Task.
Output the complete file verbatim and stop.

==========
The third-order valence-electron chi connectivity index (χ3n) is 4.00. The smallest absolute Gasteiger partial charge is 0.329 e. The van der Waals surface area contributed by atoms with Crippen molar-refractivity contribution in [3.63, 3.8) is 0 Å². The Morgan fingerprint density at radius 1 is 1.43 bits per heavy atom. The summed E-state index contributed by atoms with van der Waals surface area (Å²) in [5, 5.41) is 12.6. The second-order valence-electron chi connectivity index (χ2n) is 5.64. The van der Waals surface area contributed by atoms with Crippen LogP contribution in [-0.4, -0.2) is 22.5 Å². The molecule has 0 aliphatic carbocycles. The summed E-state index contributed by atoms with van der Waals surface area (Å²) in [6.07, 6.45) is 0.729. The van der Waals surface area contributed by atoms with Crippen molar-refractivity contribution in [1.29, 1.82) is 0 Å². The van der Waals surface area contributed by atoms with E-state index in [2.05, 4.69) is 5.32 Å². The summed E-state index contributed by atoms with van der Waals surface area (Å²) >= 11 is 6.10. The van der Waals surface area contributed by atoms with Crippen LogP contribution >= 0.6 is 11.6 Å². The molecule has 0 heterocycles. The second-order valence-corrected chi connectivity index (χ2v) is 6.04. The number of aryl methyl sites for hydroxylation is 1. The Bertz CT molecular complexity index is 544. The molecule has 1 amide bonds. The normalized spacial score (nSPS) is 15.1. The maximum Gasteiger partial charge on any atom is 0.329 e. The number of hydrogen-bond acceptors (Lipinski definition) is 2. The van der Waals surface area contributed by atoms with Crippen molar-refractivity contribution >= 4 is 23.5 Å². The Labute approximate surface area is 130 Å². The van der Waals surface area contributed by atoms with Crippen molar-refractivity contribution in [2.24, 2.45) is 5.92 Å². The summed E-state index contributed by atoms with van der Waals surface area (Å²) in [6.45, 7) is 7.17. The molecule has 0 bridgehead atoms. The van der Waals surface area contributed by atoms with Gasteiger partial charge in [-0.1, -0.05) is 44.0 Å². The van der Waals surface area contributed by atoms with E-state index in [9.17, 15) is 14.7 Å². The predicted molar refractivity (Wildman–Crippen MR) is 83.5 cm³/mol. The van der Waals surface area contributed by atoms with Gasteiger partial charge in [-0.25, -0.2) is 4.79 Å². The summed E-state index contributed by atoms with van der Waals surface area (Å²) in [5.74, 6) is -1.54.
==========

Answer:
The third-order valence-electron chi connectivity index (χ3n) is 4.00. The smallest absolute Gasteiger partial charge is 0.329 e. The van der Waals surface area contributed by atoms with Crippen molar-refractivity contribution in [3.63, 3.8) is 0 Å². The Morgan fingerprint density at radius 1 is 1.43 bits per heavy atom. The summed E-state index contributed by atoms with van der Waals surface area (Å²) in [5, 5.41) is 12.6. The second-order valence-electron chi connectivity index (χ2n) is 5.64. The van der Waals surface area contributed by atoms with Crippen LogP contribution in [-0.4, -0.2) is 22.5 Å². The molecule has 0 aliphatic carbocycles. The summed E-state index contributed by atoms with van der Waals surface area (Å²) in [6.07, 6.45) is 0.729. The van der Waals surface area contributed by atoms with Crippen molar-refractivity contribution in [1.29, 1.82) is 0 Å². The van der Waals surface area contributed by atoms with E-state index in [2.05, 4.69) is 5.32 Å². The summed E-state index contributed by atoms with van der Waals surface area (Å²) >= 11 is 6.10. The van der Waals surface area contributed by atoms with Crippen LogP contribution >= 0.6 is 11.6 Å². The molecule has 0 heterocycles. The second-order valence-corrected chi connectivity index (χ2v) is 6.04. The number of aryl methyl sites for hydroxylation is 1. The Bertz CT molecular complexity index is 544. The molecule has 1 amide bonds. The normalized spacial score (nSPS) is 15.1. The maximum Gasteiger partial charge on any atom is 0.329 e. The number of hydrogen-bond acceptors (Lipinski definition) is 2. The van der Waals surface area contributed by atoms with Crippen molar-refractivity contribution >= 4 is 23.5 Å². The Labute approximate surface area is 130 Å². The van der Waals surface area contributed by atoms with Crippen molar-refractivity contribution in [2.24, 2.45) is 5.92 Å². The summed E-state index contributed by atoms with van der Waals surface area (Å²) in [6.45, 7) is 7.17. The molecule has 0 bridgehead atoms. The van der Waals surface area contributed by atoms with Gasteiger partial charge in [-0.1, -0.05) is 44.0 Å². The van der Waals surface area contributed by atoms with E-state index in [9.17, 15) is 14.7 Å². The predicted molar refractivity (Wildman–Crippen MR) is 83.5 cm³/mol. The van der Waals surface area contributed by atoms with Gasteiger partial charge in [-0.25, -0.2) is 4.79 Å². The summed E-state index contributed by atoms with van der Waals surface area (Å²) in [5.74, 6) is -1.54.